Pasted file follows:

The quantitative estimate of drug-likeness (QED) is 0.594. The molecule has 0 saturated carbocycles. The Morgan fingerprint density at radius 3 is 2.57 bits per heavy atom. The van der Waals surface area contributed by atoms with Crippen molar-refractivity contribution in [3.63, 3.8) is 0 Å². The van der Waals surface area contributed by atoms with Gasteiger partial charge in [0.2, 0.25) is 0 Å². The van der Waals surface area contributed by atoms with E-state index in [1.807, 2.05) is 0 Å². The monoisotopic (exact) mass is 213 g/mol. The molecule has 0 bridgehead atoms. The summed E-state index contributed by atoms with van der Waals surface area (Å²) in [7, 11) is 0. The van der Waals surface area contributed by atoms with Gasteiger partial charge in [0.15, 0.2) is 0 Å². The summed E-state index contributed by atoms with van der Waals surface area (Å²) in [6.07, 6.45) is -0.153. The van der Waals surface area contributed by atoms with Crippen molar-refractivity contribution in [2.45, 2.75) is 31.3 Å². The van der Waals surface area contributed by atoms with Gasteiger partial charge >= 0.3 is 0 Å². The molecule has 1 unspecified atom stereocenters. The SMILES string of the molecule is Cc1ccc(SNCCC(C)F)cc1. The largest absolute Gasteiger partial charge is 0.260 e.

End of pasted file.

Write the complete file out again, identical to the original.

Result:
The quantitative estimate of drug-likeness (QED) is 0.594. The molecule has 0 saturated carbocycles. The Morgan fingerprint density at radius 3 is 2.57 bits per heavy atom. The van der Waals surface area contributed by atoms with Crippen molar-refractivity contribution in [3.63, 3.8) is 0 Å². The van der Waals surface area contributed by atoms with Gasteiger partial charge in [0.2, 0.25) is 0 Å². The van der Waals surface area contributed by atoms with E-state index in [1.807, 2.05) is 0 Å². The monoisotopic (exact) mass is 213 g/mol. The molecule has 0 bridgehead atoms. The summed E-state index contributed by atoms with van der Waals surface area (Å²) in [7, 11) is 0. The van der Waals surface area contributed by atoms with Gasteiger partial charge in [0.15, 0.2) is 0 Å². The summed E-state index contributed by atoms with van der Waals surface area (Å²) in [6.07, 6.45) is -0.153. The van der Waals surface area contributed by atoms with Crippen molar-refractivity contribution in [2.45, 2.75) is 31.3 Å². The van der Waals surface area contributed by atoms with Gasteiger partial charge >= 0.3 is 0 Å². The molecule has 1 unspecified atom stereocenters. The SMILES string of the molecule is Cc1ccc(SNCCC(C)F)cc1. The largest absolute Gasteiger partial charge is 0.260 e.